Elephant Friendly™ Tea
The Certified Elephant Friendly™ Tea program is a partnership between WFEN and the University of Montana’s Broader Impacts Group. The standards are based on state-of-the-field research by University of Montana and other Asian Elephant and tea sector experts in the Indian context. They may be downloaded here and are copyright WFEN 2019. For certification inquires please contact : Julie@wildlifefriendly.org and Marissa@wildlifefriendly.org and put “Elephant Friendly Tea Application Inquiry” in the subject line.
Retailers interesting in purchasing Certified Elephant Friendly™ Tea can download preferred distributor contact information here
Certified Elephant Friendly™ Tea is sourced from plantations that meet high standards for the protection of elephant habitat and water resources, reducing human-elephant conflict and mortality, and reducing barriers to elephant movement between elephant habitat areas.
Asian elephants are a wide-ranging species with an important ecological role. As mega-herbivores, elephants feed on a large variety of plants and disperse seeds throughout the forest in their droppings. Asian elephants are endangered globally, primarily due to habitat loss and human-elephant conflict related mortalities. Despite the conversion of prime elephant habitat for human settlements and agricultural uses, elephants travel along ancient movement routes. Across Asia this deeply engrained habit brings elephants in close contact with people, especially around large scale agricultural areas, i.e. tea plantations and their surrounding communities. Shrinking habitat in the region leaves elephants few options to avoid areas of expanding human development.
Asian elephants use tea plantations as rest stops as they travel between foraging areas. The tea shrub Camellia sinensis is native to India, but inedible by elephants. Because of the close proximity of elephants to tea-growing communities, plantation workers are highly vulnerable to human-elephant conflict. Additionally, some tea plantation management practices can increase the chance of human-elephant conflict as well as being harmful and, in some cases, deadly to elephants.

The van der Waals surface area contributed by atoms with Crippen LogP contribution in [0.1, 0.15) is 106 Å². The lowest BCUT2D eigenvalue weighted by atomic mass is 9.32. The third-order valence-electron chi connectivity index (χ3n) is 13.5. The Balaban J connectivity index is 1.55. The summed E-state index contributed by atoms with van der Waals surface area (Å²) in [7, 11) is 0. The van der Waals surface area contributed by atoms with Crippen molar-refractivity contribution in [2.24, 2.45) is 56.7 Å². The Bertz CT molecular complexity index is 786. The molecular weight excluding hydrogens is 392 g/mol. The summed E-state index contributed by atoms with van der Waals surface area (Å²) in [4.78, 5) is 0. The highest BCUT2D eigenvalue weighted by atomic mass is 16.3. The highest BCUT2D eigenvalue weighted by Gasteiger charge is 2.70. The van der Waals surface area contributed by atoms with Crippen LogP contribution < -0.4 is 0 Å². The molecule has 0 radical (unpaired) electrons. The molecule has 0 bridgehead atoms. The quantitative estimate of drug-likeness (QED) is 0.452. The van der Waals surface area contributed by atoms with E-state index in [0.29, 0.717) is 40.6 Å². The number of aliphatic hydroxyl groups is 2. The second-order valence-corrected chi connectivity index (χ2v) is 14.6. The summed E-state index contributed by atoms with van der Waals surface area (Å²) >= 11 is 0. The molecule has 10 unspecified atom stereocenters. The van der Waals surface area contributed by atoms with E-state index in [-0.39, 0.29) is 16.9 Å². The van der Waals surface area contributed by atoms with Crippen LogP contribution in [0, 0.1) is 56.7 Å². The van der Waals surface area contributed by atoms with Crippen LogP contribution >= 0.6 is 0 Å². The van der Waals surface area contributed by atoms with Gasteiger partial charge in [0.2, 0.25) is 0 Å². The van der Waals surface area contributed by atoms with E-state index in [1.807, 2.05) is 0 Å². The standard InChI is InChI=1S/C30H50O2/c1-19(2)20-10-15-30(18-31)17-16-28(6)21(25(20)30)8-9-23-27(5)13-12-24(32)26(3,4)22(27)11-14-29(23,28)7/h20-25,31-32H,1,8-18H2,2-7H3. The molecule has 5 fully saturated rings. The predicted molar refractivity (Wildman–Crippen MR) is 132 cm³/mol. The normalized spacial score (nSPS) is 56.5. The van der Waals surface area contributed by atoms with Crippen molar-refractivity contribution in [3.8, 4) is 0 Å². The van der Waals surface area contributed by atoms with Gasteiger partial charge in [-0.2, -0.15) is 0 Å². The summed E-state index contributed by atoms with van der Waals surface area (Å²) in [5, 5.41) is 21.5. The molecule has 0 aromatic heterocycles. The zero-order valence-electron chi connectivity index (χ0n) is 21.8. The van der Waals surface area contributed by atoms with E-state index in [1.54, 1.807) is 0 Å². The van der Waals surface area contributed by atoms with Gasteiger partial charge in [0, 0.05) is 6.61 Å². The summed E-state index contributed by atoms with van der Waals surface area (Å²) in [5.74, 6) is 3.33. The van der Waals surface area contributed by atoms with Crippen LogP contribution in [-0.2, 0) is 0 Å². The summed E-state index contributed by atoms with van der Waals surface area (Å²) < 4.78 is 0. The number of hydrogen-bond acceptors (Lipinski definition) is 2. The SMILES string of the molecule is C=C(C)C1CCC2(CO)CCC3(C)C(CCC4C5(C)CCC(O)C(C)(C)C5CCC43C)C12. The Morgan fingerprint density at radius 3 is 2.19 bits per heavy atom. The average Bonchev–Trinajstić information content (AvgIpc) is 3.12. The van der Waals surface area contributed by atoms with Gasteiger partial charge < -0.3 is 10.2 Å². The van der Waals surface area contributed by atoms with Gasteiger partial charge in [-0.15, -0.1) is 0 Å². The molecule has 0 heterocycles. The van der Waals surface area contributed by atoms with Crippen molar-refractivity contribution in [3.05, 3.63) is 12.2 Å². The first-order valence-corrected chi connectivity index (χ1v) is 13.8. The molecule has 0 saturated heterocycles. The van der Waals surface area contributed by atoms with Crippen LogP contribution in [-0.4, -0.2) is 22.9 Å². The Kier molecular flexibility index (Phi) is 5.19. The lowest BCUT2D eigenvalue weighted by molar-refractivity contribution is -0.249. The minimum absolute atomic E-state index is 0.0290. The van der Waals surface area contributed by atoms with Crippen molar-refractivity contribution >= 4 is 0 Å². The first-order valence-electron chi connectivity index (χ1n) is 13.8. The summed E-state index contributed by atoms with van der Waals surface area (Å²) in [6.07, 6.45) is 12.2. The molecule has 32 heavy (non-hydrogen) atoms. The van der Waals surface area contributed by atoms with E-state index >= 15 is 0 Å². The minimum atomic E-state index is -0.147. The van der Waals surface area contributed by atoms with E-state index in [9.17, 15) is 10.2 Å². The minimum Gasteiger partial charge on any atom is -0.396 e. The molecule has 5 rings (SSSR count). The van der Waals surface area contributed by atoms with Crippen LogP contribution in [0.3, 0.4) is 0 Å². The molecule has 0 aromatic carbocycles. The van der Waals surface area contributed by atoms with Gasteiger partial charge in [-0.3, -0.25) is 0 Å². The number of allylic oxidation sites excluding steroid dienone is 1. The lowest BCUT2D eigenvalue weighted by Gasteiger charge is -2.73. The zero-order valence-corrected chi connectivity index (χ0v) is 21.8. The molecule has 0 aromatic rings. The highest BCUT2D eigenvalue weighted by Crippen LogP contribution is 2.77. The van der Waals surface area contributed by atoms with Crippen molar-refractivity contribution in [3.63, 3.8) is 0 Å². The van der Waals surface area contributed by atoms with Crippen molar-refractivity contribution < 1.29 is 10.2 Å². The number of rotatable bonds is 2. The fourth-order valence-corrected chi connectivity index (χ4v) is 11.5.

Pesticides and herbicides can poison elephants when elephants drink water that contains toxic levels of chemicals or consume fertilizers or other substances not stored properly. The salts in some agrichemicals have been known to attract elephants, and some of these substances can be highly toxic if ingested. There are a number of documented cases of deaths of elephants after ingesting substances commonly used in tea production. Safe disposal of any unused chemicals and chemical residue is critical to prevent risks to elephants Electric fencing, when amperage-dropping stock fence energizers are not used, can be especially dangerous to elephants and humans as an electrocution hazard. Deep, narrow drainage ditches can be especially difficult for juvenile elephants to traverse, and each year a number lose their lives or suffer injury due to drainage ditches. Razor wire or other deterrent fencing using sharp metal has been noted as a source of severe injury and death of elephants in an increasing number of cases. Fencing of all kinds used to keep out elephants and other wild or domestic animals can also force elephants to move into areas of higher human activity, amplifying human-elephant conflict and contributing to the injury or loss of life of both humans and elephants.
Further, due to a lack of access to natural forage, elephants may be driven by hunger to raid crops and enter villages seeking food, putting them in direct conflict with people. If elephants are chased and harassed by people, they may exhibit aggressive behavior, which may in turn lead to elephant attacks on people or property. Male elephants in the state of musth, a natural state related to competition for mate selection, are particularly prone to aggressive behavior and warrant special caution as part of any human-elephant conflict reduction plan.
The ability of people to work and conduct their daily activities within elephant movement zones safely is also of great importance, as people are more likely to protect elephants and their habitat if they feel safe and there are benefits to them for doing so. In other words, not only do tea plantations apply Elephant Friendly™ practices, but they put the safety of their workforce community first and engage these communities in elephant conservation and human-elephant conflict reduction efforts that benefit the local community. Certified Elephant Friendly™ Tea is sourced from tea plantations that take important steps toward protecting elephants, people and the natural environment from these hazards.
Certified Elephant Friendly™ Tea is sourced from tea plantations that take important steps toward protecting elephants, people and the natural environment from these hazards.
Scope of the Standards
These standards apply to the certification of agricultural facilities growing tea, defined as Camellia sinensis, and Asian elephants, Elephas maximus, in India.